The captain docked the Chris-Craft at a small, private quay in a different part of the city than where they’d been before.  The Turk helped Francesca off the boat and along the quay to an alleyway, only wide enough for two people to walk abreast.  They were in the old part of the city, a maze of tiny paths amidst crumbling buildings, the beautiful decrepitude for which Istanbul is known.  They walked in silence, Francesca looking around with wide eyes, wishing she had her camera.  After a few minutes walking he led her through a heavy carved wood door and they were inside a courtyard.  Francesca caught her breath–it was all stained glass and hanging gardens and candlelight, an intimate, kaleidoscopic version of the city.  And it smelled divine.

“Dinner,” Selim said with a smile.

inspiration #12 : Paparazzi.

I’ve been enjoying playing with the idea that Francesca is a photographer, yet one of the primary concerns when she spends time with Paolo (and with the Turk, Selim) is avoiding photographers.  She’s obviously a private person, and her upbringing has instilled in her an innate disdain for publicity-seekers.  There’s also a strong separation between her kind of photography and how she perceives paparazzi.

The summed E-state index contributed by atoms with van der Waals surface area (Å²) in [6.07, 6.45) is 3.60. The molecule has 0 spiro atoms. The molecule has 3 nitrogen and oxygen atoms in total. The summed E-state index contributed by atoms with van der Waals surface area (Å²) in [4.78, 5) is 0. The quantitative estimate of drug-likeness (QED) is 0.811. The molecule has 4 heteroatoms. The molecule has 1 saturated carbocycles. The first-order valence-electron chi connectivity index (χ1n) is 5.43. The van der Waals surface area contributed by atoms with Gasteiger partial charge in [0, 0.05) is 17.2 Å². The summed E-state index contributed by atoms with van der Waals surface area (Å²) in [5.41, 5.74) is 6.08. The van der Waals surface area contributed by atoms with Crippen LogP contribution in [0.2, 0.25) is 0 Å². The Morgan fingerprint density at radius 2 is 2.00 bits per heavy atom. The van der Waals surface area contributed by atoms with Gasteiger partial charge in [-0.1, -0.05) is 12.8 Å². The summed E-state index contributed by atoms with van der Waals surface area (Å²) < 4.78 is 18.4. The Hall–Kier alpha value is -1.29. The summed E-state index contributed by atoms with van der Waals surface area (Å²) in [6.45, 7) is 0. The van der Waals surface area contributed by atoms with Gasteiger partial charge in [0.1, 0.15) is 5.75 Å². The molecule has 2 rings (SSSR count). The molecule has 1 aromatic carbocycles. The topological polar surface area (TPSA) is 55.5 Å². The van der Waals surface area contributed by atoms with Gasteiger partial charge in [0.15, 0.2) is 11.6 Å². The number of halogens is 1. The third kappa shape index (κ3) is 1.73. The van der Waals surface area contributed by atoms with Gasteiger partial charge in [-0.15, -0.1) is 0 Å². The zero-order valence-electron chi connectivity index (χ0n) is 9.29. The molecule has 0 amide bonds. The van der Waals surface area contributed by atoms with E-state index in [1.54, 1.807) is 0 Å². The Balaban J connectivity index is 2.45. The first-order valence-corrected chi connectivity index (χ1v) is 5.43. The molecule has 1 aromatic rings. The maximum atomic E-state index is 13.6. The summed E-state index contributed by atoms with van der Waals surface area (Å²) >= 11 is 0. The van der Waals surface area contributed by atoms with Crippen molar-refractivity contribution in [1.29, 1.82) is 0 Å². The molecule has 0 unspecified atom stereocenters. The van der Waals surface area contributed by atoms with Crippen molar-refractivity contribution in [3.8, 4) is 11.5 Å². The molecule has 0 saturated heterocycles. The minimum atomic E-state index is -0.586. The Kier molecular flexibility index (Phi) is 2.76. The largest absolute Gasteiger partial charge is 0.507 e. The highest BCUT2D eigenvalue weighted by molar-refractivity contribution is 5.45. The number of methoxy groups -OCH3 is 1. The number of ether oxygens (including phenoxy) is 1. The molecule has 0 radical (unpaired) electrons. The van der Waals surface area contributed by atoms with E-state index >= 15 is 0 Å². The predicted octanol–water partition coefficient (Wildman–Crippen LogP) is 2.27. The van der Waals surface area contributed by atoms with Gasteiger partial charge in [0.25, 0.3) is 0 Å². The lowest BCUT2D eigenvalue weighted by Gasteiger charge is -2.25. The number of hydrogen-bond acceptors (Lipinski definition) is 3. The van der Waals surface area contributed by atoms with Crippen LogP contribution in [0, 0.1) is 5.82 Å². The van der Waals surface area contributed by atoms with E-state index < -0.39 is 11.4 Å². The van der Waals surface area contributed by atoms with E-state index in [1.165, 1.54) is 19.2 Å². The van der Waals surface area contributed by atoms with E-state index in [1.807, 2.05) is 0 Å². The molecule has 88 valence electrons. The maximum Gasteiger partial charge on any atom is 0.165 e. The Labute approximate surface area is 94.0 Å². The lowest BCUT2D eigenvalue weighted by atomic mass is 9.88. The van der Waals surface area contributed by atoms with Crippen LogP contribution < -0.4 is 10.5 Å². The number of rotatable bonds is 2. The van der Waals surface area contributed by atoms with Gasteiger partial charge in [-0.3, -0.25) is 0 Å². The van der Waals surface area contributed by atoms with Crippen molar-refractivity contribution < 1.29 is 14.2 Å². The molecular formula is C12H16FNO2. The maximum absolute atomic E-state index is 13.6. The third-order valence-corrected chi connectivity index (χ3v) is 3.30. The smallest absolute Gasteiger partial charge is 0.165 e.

Paparazzi is a concept Italian in origin (invented, or at least first documented, by Fellini in La Dolce Vita).  Paolo insists on meeting Francesca at the Armani Hotel in Milan because he’s convinced that the Torinese paparazzi have followed Juventus to the hotel where the team is staying.  In Istanbul, Selim directs his driver to drop them off at the back of a club to avoid the paparazzi crowded by the front door.  Though she lives in the highly-exposed world of fashion, Francesca has never had to work particularly hard to protect her privacy–yet, with these two men, she necessarily becomes more visible.